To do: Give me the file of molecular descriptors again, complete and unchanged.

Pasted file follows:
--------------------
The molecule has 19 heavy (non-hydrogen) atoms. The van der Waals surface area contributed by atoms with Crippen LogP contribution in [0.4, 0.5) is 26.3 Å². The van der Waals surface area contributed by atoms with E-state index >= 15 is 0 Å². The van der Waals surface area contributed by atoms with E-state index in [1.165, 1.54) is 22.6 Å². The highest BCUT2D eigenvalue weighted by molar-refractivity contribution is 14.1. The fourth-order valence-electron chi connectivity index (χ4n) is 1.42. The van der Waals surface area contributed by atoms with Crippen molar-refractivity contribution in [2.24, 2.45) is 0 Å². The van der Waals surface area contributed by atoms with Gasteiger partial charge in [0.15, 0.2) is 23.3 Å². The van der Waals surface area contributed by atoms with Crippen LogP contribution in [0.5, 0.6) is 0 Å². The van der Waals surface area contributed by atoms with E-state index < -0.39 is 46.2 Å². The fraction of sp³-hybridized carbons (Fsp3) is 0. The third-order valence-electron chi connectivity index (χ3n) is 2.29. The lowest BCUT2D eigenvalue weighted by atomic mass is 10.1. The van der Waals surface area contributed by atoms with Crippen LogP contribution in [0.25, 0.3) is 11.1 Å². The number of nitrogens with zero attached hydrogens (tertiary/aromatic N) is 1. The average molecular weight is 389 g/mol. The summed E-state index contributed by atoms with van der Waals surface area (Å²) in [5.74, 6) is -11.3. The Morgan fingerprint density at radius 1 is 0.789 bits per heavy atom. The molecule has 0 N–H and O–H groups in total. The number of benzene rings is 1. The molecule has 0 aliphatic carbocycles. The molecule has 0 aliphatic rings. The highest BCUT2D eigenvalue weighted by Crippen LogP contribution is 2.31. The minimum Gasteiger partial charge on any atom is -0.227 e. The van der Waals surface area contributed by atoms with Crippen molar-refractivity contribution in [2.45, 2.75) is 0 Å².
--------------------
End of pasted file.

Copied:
The molecule has 19 heavy (non-hydrogen) atoms. The van der Waals surface area contributed by atoms with Crippen LogP contribution in [0.4, 0.5) is 26.3 Å². The van der Waals surface area contributed by atoms with E-state index >= 15 is 0 Å². The van der Waals surface area contributed by atoms with E-state index in [1.165, 1.54) is 22.6 Å². The highest BCUT2D eigenvalue weighted by molar-refractivity contribution is 14.1. The fourth-order valence-electron chi connectivity index (χ4n) is 1.42. The van der Waals surface area contributed by atoms with Crippen molar-refractivity contribution in [2.24, 2.45) is 0 Å². The van der Waals surface area contributed by atoms with Gasteiger partial charge in [0.15, 0.2) is 23.3 Å². The van der Waals surface area contributed by atoms with Crippen LogP contribution in [0.5, 0.6) is 0 Å². The van der Waals surface area contributed by atoms with E-state index < -0.39 is 46.2 Å². The fraction of sp³-hybridized carbons (Fsp3) is 0. The third-order valence-electron chi connectivity index (χ3n) is 2.29. The lowest BCUT2D eigenvalue weighted by atomic mass is 10.1. The van der Waals surface area contributed by atoms with Crippen LogP contribution in [0.25, 0.3) is 11.1 Å². The number of nitrogens with zero attached hydrogens (tertiary/aromatic N) is 1. The average molecular weight is 389 g/mol. The summed E-state index contributed by atoms with van der Waals surface area (Å²) in [5.74, 6) is -11.3. The Morgan fingerprint density at radius 1 is 0.789 bits per heavy atom. The molecule has 0 N–H and O–H groups in total. The number of benzene rings is 1. The molecule has 0 aliphatic carbocycles. The molecule has 0 aliphatic rings. The highest BCUT2D eigenvalue weighted by Crippen LogP contribution is 2.31. The minimum Gasteiger partial charge on any atom is -0.227 e. The van der Waals surface area contributed by atoms with Crippen molar-refractivity contribution in [2.45, 2.75) is 0 Å².